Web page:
Errichetta Fasani was born in 1807 in Castelbottaccio. She got married at age 16 and her husband died less than a year later. In 1829 she gives birth to a baby girl named Mariantonia Fasani the father is listed unknown. The child dies in 1832.

    In 1836 she gives birth to my 4th great grandmother Adelaide Fasani and her father is listed as unknown.

    In 1843 she gives birth to a little boy Errico Giuseppe Fasani in 1843 who dies in 1845, his father is listed as unknown.

    This all happened in the town of Castelbottaccio. When I first discovered that Adelaide was illegitimate I thought it might be a case where she was sexually assaulted but as I went through the records and found 2 other illegitimate children I thought she might be practicing the worlds oldest profession or she was the kept mistress of a married man. Having one illegitimate child is an oops, having three is a pattern!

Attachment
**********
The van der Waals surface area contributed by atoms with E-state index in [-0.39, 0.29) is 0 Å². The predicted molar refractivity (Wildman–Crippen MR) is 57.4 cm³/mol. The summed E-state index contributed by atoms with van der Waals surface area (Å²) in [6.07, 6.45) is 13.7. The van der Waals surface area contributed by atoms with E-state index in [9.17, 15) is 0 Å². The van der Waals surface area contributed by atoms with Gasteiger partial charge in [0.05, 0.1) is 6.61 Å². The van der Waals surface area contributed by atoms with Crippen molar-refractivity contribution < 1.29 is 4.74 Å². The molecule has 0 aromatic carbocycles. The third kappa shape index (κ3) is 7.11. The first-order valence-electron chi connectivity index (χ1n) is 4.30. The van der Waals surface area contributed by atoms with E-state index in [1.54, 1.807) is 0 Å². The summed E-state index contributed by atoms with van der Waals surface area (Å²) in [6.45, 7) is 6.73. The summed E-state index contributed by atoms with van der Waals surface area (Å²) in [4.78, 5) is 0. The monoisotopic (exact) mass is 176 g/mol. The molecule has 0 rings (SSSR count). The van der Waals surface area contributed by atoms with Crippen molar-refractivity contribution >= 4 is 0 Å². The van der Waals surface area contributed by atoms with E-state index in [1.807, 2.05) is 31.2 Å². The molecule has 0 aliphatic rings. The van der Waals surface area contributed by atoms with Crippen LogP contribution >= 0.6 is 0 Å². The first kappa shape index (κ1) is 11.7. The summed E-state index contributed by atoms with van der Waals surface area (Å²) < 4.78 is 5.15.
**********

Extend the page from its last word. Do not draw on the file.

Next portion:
On Adelaide Fasani’s marriage records no father is listed, but I find it hard to believe that Adelaide wouldn’t have asked about her father. I wonder if she knew who her father was and decided not to list her father’s name to avoid causing embarrassment to her mother and father. I am hoping that when she died they might have listed the name of her father on her death record. Portale Antenati only has death records for Castelbottaccio til 1910, so she must have died after 1910. I am hoping that Portale Antenati will upload death records after 1910 so I can see.

    I also found that in 1846 she married a widower named Luigi Listorti in 1846 and they had a child Maria Irene Listorti in 1849.


    • Don’t be too hard on her, she may have married in the church only and in this case the civil records would reflect no father for the child unless he personally did the registration and in that case the mother’s name would not be shown.